In coercion polymorphism we have only one implementation of test(), e.g. using A as the type of its parameter. Now there are two mutual exclusive ways to implement coercion. We have to provide either a type conversion constructor in A which takes a B as argument and creates an A (listing 4) or a type conversion operator in B which returns an A if needed (listing 5). If both forms of conversion are present the compiler can not resolve this conflict and reports an error.

Listing 4: Coercion in C++ using a type conversion constructor

class B 
{ public:
   void hello() const 
   { cout << "Exemplar of B" << endl; 
   } 
};

class A
{ public:
   A(const B&) {} // type conversion constructor
   A() {}         // standard constructor
   void hello() const 
   { cout << "Exemplar of A" << endl; 
   }
}; 

void test(const A& v) 
{ v.hello(); 
};

// ...
A a; 
B b;
test(a);
test(b); // b "changes" to an A here

Listing 5: Coercion in C++ using a type conversion operator

class A
{ public:
   void hello() const 
   { cout << "Exemplar of A" << endl; 
   }
}; 

class B 
{ public:
   void hello() const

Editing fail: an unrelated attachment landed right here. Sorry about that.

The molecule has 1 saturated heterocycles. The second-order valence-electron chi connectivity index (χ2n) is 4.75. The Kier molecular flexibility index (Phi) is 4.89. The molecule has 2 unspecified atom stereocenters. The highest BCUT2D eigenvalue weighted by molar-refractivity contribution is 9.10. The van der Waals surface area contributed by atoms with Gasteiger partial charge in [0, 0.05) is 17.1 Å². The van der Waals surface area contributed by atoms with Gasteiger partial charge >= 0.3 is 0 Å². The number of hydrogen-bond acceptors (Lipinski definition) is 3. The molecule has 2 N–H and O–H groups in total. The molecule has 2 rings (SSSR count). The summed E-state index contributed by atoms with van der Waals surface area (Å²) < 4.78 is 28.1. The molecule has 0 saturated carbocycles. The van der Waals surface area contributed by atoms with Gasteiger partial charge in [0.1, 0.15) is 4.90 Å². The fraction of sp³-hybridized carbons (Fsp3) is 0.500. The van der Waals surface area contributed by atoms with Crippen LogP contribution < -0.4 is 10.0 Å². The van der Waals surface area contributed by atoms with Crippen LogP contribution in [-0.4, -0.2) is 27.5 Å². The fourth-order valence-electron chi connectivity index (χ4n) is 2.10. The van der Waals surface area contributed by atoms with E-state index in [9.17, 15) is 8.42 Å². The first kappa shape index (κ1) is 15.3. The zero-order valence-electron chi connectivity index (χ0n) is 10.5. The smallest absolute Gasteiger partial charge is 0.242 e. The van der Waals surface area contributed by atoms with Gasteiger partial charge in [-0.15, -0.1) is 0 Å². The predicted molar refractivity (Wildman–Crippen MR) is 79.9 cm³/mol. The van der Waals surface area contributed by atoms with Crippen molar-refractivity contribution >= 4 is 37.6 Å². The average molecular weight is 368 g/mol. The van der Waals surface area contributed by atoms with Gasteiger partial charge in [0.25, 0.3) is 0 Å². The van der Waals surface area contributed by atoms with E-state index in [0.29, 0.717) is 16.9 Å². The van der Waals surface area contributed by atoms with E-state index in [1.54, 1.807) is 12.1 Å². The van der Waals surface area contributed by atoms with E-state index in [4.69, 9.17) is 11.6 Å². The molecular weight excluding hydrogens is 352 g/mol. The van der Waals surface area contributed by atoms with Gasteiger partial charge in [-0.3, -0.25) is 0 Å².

{ cout << "Exemplar of B" << endl; 
   } 
   operator A() const
   { return A(); // return an A
   }
};

void test(const A& v) 
{ v.hello(); 
};

// ...

A a; 
B b;
test(a);
test(b); // b "changes" to an A here

Polymorphism in Java

Java offers only inclusion polymorphism which works exactly as in C++. In Java all classes are either direct or indirect descendants of the common base class Object. Hence all exemplars understand the messages defined for Object. Listing 6 shows some obvious differences between C++ and Java. In Java every method is virtual by default. Objects are always passed by reference and there are no free functions. There are several proposals for introducing parametric polymorphism into Java [EC98].

Listing 6: Inclusion polymorphism in Java

class A { 
  public void hello() { 
    System.out.println("Exemplar of A"); 
  } 
}
class B extends A { 
  public void hello() { 
    System.out.println("Exemplar of B"); 
  } 
}
class Test { 
  public static void execute(A a) { 
    a.hello(); 
  } 
}